We’re off to Indonesia soon to introduce the wee fella to his daddy’s side of the family, and a recent Skype call with family over there got me thinking about tropical plants. 

It might seem like a world away, but with some know how you can bring the tropics to your own garden. 

Good soil preparation and plant selection is key, but many jungle plants perform well in our temperate climate. 

Tropical jungles are a tangle of species, fiercely competing for space and light. 

Dense planting of large leaved species will help you achieve this effect in your own garden, with taller species creating a dense canopy, sheltering the under planting and smaller species below. 

Lots of plants create a lot of leaf fall, and a constant supply of humus makes a rich, fertile, moist but free draining soil. 

So adding plenty of organic matter to your soil, such as well rotted manure or garden compost, is essential to keep the plants happy. 

A garden exposed to the elements isn’t really conducive to growing these types of plants but if you’ve got a sheltered spot, this could be your opportunity to create something really unique. 

When you think of jungle plants, bold leaf shapes, vivid colours and tropical flowers spring to mind.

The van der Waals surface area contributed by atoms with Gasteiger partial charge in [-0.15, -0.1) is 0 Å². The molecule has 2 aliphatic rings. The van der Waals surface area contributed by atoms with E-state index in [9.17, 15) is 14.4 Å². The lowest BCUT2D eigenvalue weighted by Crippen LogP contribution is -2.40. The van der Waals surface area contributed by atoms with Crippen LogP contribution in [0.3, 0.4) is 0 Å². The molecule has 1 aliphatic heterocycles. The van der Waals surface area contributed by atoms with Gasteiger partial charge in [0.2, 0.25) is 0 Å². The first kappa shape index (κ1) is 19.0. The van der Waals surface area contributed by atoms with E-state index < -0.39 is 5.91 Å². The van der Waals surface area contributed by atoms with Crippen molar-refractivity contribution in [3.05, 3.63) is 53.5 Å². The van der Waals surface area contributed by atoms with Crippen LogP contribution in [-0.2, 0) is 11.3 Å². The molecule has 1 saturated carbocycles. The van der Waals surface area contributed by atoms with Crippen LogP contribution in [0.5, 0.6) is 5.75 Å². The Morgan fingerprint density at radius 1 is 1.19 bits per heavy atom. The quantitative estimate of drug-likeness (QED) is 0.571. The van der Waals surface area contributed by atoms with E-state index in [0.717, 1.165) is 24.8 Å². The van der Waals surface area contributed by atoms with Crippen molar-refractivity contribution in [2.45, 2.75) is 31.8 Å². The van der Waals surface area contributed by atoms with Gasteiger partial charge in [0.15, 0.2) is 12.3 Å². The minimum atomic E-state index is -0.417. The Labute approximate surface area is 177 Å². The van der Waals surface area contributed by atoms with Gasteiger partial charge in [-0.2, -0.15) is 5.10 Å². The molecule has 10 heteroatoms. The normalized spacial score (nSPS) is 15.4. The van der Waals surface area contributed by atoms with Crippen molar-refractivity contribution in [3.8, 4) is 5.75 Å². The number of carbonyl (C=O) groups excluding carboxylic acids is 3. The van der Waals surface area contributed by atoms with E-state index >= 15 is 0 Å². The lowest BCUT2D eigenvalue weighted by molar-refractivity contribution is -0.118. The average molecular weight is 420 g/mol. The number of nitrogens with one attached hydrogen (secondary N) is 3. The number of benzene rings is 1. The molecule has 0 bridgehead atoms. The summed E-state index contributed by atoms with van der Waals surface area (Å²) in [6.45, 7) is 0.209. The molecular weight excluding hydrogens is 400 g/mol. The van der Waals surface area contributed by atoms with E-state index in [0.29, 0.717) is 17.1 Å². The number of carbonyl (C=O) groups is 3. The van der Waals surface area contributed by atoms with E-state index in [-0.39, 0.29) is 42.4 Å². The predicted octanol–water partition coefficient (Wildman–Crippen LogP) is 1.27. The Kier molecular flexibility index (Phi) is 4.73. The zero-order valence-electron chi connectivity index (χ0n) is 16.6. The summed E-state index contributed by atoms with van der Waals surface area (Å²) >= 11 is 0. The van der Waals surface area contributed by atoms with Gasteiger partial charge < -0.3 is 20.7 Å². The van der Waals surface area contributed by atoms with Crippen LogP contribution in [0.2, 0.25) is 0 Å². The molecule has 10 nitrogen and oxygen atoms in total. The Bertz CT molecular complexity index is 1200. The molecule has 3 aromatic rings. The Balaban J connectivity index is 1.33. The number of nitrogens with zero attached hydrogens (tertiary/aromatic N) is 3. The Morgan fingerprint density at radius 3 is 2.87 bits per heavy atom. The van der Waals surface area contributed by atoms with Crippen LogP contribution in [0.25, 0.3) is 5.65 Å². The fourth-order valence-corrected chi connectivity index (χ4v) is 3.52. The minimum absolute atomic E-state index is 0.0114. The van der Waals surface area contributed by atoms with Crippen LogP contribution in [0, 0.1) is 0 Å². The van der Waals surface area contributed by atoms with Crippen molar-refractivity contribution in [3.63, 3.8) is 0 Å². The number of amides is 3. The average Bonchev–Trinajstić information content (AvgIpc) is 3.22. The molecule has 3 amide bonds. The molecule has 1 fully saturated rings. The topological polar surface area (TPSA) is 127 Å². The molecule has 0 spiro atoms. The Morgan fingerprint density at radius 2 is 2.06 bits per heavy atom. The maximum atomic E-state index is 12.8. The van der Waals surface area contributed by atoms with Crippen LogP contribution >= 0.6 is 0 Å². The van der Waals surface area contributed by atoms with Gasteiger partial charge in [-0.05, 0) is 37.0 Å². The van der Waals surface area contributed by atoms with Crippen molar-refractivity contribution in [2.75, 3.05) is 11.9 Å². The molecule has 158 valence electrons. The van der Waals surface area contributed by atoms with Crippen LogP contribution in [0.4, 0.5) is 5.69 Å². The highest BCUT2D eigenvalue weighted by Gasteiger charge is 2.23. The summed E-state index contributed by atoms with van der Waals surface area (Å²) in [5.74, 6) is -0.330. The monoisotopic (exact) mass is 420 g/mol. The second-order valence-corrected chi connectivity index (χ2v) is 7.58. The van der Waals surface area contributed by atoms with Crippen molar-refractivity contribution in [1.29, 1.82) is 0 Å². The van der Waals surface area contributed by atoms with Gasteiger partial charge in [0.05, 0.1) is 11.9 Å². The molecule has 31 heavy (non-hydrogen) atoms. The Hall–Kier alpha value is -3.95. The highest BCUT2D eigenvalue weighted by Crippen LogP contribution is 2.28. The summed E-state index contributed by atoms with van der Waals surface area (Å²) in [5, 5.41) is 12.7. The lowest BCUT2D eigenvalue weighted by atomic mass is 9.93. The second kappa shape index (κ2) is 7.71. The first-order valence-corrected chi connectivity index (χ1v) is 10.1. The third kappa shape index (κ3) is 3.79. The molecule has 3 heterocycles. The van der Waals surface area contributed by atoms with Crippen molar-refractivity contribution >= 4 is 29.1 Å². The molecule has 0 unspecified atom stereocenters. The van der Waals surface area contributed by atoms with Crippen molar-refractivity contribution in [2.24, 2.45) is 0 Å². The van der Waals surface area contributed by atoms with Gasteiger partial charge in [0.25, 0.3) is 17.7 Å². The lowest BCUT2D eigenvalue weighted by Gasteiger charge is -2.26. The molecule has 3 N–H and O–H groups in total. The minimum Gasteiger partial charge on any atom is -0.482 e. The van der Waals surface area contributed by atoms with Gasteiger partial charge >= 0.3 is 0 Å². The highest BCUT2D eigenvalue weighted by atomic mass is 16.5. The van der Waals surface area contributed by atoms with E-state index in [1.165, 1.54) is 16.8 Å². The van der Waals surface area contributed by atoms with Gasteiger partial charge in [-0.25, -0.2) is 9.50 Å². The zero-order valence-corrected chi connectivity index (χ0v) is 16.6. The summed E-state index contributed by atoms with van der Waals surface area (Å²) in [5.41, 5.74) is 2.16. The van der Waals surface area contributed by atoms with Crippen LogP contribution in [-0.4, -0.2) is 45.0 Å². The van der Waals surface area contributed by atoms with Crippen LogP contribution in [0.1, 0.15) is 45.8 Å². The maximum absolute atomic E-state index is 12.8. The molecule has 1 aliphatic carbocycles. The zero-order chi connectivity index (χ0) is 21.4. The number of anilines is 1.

There is quite a list of tropical (and tropical looking) plants that fit this bill and many of them are fully hardy down to temperatures of -20C. 

Gunnera manicata is a bold, architectural plant with enormous rhubarb like leaves held on prickly stems. 

It’s big plant and needs a lot of space but it really gives the wow factor! 

Fatsia japonica, Trachycarpus fortunei and Cordyline australis will all lend their height in the creation of a canopy and their bold leaf shapes tick the ‘tropical feel’ box. 

A layer of underplanting consisting of hostas, ferns and rodgersias provide contrast and interest in foliage form and texture. 

Once you’ve painted your canvas green with bold foliage plants, think about adding a few drops of vivid colours courtesy of tropical flowers.

The hot red flowers and bright green leaves of Crocosmia ‘Lucifer’ will add heat to your borders.

And if you’re happy to do a little extra work, use dahlias, cannas and zantedeschias to really push the tropical theme. 

These three are half hardy so they should be lifted in autumn and overwintered under glass before planting out after the last risk of frost in late spring/early summer.

But it’s worth the effort to enjoy a piece of paradise in your own garden.